Of all the currently recognized medical specialties, there are few that provide as versatile and diverse of a career as that of a family doctor. Family medicine is a recognized medical specialty that focuses on providing comprehensive health care to people of all ages, regardless of the condition the person has or the part of the body where the problem is located. This medical specialty aims to provide treatment to patients in the broader context of the family and the community, and focuses on providing treatment, preventative medicine, and continuing care.
A family doctor must complete the same requirements as practitioners in other medical specialties. They must graduate from college, take the Medical College Admissions Test (MCAT), and graduate from medical school. Once they complete that last step, aspiring general practitioners must complete a three-year residency at an accredited program in the United States. The residency will include rotations in geriatrics, pediatrics, obstetrics-gynecology, internal medicine, and psychiatry, and will allow those who want to specialize in general practice to gain knowledge in a wide variety of important fields.
Aspiring general practitioners will then be eligible to sit for a board certification examination. Once a family doctor is officially board certified, he or she will have to maintain certification by completing a series of continuing medical education requirements. This will involve reviews of medical knowledge, patient care oversight, practice-based learning, and retaking the board certification examination once every 7 to 10 years.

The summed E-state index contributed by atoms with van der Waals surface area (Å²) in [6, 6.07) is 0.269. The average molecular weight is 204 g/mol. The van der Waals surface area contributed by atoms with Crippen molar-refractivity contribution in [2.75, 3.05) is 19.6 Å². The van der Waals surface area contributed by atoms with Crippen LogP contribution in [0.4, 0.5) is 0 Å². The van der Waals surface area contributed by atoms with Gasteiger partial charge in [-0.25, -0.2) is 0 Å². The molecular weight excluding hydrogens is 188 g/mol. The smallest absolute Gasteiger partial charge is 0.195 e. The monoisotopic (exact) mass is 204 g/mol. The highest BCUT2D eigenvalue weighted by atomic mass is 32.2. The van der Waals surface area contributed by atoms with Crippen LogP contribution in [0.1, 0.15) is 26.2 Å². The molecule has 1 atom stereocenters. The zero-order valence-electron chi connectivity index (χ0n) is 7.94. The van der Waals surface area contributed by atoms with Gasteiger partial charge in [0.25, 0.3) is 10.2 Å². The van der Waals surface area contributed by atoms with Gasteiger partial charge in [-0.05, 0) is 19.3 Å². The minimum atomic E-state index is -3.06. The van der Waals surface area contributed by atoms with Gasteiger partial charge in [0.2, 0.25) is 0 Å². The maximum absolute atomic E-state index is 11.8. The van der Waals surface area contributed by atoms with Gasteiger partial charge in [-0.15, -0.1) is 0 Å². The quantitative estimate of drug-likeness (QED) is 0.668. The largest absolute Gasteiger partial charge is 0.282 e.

These doctors have not always had the opportunity to become board-certified, however. This medical field was not recognized as an official medical specialty until 1969. Prior to 1969, a general practitioner only had to graduate medical school and complete a one-year internship. However, some practitioners within the specialty realized that a short internship was not adequate to convey the knowledge and training required, which led to the creation of a board certification exam and officially transformed this field of medicine into a recognized medical specialty.
Most general practitioners work in solo or small group practices, which can be located anywhere from a small town to a large city. In small towns, there may only be one family doctor serving as the sole physician for the entire town. This provides the practitioner with an excellent opportunity to truly get to know his or her patients. The practitioner may treat multiple generations of the same family if he or she works in the small community for long enough.
Although a general practitioner typically works directly with patients, the profession is diverse enough that other career paths are possible. Some work in the education field, while others work in urgent care, emergency medicine, or public health, and others work as consultants to various medical institutions or insurance companies.[ad_2]